That includes Terry Francis, one of Fabric’s inaugural DJs and founding residents. He was already known on the electronic scene as part of the party/label Wiggle when he first started playing in 1999. (He and Craig Richards both played the weekend Fabric opened and continued playing every Saturday for the club’s first 15 years.) Over the past two decades, he’s played more than 750 times.
“I think Fabric will go down as one of the truly great clubs, like Studio54 or Paradise Garage,” Francis says. “It’s hard to imagine where London would be without it, and I’m sure the millions of people who have visited since 1999 would agree.”
But Fabric’s two-decade run was almost cut short in 2016, when its license was revoked after two teenagers died after taking MDMA at the nightclub. When the verdict was announced, Leslie cycled through stages of grief: Shock over the decision, anger and sadness when he was forced to let go of the team he worked with for years, then a burning determination to fight the ruling.
“There was really only a short window where I thought ‘that's it,’ to really thinking, ‘No, there's no way that's it,’” Leslie says. He and about five others banded together to create the “Save Fabric” campaign, which spread like internet wildfire. The support the institution received — separate petitions from around the world, tweets of outrage and support from DJs like Skrillex and Disclosure, contributions to the crowdfund campaign to help with legal fees (it ultimately raised 300,000 pounds, and the overwhelming amount of press — demonstrated the depth of Fabric’s impact.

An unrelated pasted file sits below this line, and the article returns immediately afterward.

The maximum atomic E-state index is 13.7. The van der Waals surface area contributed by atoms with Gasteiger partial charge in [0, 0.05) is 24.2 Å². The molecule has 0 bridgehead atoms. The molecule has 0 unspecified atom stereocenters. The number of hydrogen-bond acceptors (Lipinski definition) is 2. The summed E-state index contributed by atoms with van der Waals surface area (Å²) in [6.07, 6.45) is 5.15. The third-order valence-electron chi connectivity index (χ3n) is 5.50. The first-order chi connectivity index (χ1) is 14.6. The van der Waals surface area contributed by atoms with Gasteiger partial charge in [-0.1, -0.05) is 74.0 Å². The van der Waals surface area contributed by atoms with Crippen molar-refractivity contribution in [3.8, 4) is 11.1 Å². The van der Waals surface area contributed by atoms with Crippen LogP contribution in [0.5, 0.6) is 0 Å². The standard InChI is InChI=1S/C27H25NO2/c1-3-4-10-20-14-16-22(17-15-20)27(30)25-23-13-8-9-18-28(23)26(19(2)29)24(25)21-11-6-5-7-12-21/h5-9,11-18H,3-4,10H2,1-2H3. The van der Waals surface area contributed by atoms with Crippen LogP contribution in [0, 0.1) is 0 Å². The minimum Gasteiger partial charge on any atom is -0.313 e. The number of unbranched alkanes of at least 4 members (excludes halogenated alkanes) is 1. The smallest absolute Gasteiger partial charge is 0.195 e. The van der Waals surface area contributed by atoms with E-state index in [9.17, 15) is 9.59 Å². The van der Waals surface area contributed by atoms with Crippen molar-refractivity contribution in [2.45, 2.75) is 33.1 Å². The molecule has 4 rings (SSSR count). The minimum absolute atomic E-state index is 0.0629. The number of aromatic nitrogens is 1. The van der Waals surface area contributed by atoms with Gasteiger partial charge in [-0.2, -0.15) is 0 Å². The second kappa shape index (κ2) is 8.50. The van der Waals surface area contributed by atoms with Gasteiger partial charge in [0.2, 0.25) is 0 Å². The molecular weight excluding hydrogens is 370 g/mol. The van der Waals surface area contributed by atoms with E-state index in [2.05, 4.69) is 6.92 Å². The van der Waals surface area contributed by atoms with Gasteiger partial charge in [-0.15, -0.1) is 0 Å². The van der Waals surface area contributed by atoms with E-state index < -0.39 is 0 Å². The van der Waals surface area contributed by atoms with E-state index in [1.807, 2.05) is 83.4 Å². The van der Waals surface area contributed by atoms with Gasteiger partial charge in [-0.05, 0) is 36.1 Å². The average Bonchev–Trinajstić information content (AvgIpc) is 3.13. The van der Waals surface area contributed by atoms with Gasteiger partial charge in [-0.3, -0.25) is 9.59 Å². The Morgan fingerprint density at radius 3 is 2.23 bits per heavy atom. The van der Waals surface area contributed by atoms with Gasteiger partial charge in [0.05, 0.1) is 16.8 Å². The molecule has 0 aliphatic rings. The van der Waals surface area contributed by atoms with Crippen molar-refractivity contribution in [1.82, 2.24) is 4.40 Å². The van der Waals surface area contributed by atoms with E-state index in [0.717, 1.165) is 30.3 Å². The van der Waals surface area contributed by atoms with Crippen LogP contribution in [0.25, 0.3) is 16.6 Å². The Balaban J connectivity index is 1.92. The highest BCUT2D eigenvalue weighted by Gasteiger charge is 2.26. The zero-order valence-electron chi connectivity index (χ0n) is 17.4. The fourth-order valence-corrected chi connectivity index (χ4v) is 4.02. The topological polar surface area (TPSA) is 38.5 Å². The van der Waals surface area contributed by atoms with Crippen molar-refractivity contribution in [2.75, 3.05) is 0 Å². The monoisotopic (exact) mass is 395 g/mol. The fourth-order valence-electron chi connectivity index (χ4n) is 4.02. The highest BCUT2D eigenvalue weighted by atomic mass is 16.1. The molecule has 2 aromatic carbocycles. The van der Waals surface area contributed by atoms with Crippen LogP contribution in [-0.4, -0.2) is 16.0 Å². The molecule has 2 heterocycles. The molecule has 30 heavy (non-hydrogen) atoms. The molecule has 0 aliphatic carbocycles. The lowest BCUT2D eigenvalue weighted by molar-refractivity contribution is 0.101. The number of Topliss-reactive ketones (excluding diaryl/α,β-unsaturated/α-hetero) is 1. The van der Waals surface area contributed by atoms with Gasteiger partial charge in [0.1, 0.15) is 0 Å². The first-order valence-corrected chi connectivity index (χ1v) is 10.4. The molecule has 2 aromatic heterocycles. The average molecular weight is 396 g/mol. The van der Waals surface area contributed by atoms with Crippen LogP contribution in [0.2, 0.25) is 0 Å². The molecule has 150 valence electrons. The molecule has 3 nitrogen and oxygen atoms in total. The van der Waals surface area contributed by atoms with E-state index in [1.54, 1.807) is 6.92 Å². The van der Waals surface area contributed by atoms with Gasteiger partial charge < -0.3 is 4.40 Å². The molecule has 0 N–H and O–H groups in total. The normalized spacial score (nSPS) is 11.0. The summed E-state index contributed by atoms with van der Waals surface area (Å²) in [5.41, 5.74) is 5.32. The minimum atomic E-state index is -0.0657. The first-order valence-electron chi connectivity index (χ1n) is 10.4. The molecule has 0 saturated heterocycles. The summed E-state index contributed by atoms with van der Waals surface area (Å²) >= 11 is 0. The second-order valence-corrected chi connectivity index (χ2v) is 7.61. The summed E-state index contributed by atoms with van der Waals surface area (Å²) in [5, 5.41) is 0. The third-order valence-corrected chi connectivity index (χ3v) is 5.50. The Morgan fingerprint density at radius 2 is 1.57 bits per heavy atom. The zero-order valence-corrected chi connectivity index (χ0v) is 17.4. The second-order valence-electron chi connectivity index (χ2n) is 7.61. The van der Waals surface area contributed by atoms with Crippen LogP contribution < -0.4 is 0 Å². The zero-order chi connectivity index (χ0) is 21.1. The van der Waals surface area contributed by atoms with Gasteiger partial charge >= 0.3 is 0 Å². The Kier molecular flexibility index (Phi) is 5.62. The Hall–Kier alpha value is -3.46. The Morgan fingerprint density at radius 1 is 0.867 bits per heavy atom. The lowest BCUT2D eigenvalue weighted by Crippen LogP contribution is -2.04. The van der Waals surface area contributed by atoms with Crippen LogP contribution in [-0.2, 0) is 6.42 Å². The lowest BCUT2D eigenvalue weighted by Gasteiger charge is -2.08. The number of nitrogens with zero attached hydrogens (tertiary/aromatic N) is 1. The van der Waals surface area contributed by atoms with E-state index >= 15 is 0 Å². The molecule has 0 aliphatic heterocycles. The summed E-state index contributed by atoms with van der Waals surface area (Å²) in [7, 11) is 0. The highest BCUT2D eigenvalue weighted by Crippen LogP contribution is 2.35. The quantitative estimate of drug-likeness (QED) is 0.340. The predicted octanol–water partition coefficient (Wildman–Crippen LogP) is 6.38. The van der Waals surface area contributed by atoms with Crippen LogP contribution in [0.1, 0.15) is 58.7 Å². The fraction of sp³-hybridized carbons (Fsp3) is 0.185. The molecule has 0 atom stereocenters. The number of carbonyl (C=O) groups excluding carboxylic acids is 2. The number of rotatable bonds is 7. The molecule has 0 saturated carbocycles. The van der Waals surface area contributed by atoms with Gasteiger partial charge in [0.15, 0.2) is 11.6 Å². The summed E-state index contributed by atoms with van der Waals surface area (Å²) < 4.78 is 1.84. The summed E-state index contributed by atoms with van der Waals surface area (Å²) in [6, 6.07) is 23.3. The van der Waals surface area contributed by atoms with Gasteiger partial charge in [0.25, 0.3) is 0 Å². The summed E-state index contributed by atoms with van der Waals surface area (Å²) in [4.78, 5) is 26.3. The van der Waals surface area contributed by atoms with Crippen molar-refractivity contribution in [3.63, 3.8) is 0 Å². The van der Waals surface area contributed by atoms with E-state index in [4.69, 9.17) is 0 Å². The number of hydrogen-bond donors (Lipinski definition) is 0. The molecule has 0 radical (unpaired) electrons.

“There was clearly a deep sense of positive feelings toward the venue that, when this happened, pulled all of those people around the world together, even if they don't go to the venue anymore or have never been,” Leslie says. “When [the issue had] been debated and discussed in the House of Lords, you know that it's reaching very wide.”
Following the public outcry and an appeal, Leslie and Reilly reached a settlement with the Islington Borough Council in November 2016. Their new agreement bans anyone under 19 years old from entering the club and states that those caught with drugs will be banned for life.